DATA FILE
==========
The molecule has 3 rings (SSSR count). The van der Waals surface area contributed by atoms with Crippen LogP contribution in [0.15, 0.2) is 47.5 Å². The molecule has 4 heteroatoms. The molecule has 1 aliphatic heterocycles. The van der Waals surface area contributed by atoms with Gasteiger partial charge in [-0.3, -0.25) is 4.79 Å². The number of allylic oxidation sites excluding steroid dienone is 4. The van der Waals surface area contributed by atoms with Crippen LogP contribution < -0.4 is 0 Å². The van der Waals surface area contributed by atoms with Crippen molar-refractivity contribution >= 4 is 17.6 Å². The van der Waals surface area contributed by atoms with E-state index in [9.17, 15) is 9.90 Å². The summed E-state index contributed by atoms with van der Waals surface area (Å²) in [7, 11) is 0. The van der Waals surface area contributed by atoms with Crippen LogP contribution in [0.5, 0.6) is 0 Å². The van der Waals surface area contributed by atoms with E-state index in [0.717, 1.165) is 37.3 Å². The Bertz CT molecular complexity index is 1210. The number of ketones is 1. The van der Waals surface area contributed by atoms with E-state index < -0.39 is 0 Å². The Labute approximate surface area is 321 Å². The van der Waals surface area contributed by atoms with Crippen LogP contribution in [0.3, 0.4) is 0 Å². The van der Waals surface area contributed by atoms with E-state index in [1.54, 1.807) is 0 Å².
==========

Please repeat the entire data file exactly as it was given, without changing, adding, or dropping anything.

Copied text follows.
The molecule has 3 rings (SSSR count). The van der Waals surface area contributed by atoms with Crippen LogP contribution in [0.15, 0.2) is 47.5 Å². The molecule has 4 heteroatoms. The molecule has 1 aliphatic heterocycles. The van der Waals surface area contributed by atoms with Gasteiger partial charge in [-0.3, -0.25) is 4.79 Å². The number of allylic oxidation sites excluding steroid dienone is 4. The van der Waals surface area contributed by atoms with Crippen LogP contribution < -0.4 is 0 Å². The van der Waals surface area contributed by atoms with Crippen molar-refractivity contribution >= 4 is 17.6 Å². The van der Waals surface area contributed by atoms with E-state index in [9.17, 15) is 9.90 Å². The summed E-state index contributed by atoms with van der Waals surface area (Å²) in [7, 11) is 0. The van der Waals surface area contributed by atoms with Crippen LogP contribution in [0.5, 0.6) is 0 Å². The van der Waals surface area contributed by atoms with E-state index in [0.717, 1.165) is 37.3 Å². The Bertz CT molecular complexity index is 1210. The number of ketones is 1. The van der Waals surface area contributed by atoms with E-state index < -0.39 is 0 Å². The Labute approximate surface area is 321 Å². The van der Waals surface area contributed by atoms with Crippen LogP contribution in [0.3, 0.4) is 0 Å². The van der Waals surface area contributed by atoms with E-state index in [1.54, 1.807) is 0 Å².